“Summer Breeze, Summer Wind” and “Summer in the City” are just two of the songs that give us hope for the summer season.
We have to start somewhere in our journey. “Let’s start at the very beginning; a perfect place to start.” from the song “Do Re Mi” in the musical “Sound of Music.” Everything is done step by step (not steps by steps), and the more we understand this, the more hope we can achieve. This process is especially true for me. This song, “In the Good Old Summertime,” resonates here. All trips have an entrance point, and each individual must find their way.
During my life, just like the significant cast of “The Wizard of Oz,” I tend to “Follow the yellow brick road,” but not to end up in Emerald City. Maybe this is too idealistic, but it helps me be me. Life for me makes more sense thinking this way.
Also, we always need to do our best, and only then hope can be realized. Please, everyone go at their own pace; there is no rush to finish.
Remember, who won the race between the tortoise and the hare! (The tortoise!)
How does one have hope when they are or feel stuck at the start? Find one or two techniques that worked for us before and try them again. One idea that achieved success for me is that I was encouraged that there would be rewards ahead. For every step I took, maybe I could feel better about myself, and that gave me hope that I’d get to the next step. It did not always help, but I might feel or still be stuck if I did not try.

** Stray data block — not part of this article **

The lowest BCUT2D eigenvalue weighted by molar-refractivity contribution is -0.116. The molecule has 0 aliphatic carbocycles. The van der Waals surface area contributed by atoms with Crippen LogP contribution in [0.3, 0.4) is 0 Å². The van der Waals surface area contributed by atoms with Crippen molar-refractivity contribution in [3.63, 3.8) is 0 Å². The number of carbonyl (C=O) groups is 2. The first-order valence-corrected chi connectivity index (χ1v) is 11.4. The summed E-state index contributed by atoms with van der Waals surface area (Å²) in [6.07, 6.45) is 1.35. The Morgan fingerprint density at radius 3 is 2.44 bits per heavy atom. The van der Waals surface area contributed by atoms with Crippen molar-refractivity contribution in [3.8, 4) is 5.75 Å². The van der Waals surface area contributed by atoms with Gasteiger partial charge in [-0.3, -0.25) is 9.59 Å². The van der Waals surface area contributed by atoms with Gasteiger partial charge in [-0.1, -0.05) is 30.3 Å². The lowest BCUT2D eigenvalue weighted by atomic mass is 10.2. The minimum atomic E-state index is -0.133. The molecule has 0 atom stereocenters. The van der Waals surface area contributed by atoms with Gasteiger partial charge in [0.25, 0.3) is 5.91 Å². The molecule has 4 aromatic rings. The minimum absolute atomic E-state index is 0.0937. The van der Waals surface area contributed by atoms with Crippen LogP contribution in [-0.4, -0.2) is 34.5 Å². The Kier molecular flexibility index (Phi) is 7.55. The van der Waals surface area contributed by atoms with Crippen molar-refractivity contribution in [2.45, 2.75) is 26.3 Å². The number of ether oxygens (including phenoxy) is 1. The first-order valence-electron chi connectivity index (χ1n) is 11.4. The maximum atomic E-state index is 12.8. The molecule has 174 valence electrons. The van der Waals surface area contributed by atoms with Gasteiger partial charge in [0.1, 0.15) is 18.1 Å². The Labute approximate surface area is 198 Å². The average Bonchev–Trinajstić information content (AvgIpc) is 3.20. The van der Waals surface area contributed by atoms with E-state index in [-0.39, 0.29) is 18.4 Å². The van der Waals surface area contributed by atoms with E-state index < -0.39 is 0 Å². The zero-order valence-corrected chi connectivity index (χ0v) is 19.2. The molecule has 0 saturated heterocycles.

Eventually, looking for hope and the idea and the concept of “hope rewards” was successful for me to move in a positive direction. Also, attempt not to get discouraged! Again, one step at a time. We will move ahead. I did!
As Reverend Jesse Jackson said it:
KEEP HOPE ALIVE!
KEEP HOPE ALIVE!
Like a song from The Beatles, hope can be “Here, There and Everywhere,” plus we do our best to find hope. We need to just try. It does help us to get through the day. During the summer, there are many more opportunities for hope and pleasure. Some people find that the energy one gets from doing physical activities gives them hope.
They will run, jog, take a walk in a park, go for a bike ride, hike up a hill, or go swimming. Hey, I like to walk on the boardwalk or go to a pool. Or, if you are sun-sensitive, go to an indoor pool, exercise and or go to a weight room or relax in a sauna. If physical pursuits are not what make you hopeful, try reading a book on self-help, going to a relaxing movie, listening to upbeat music, or talking on the phone.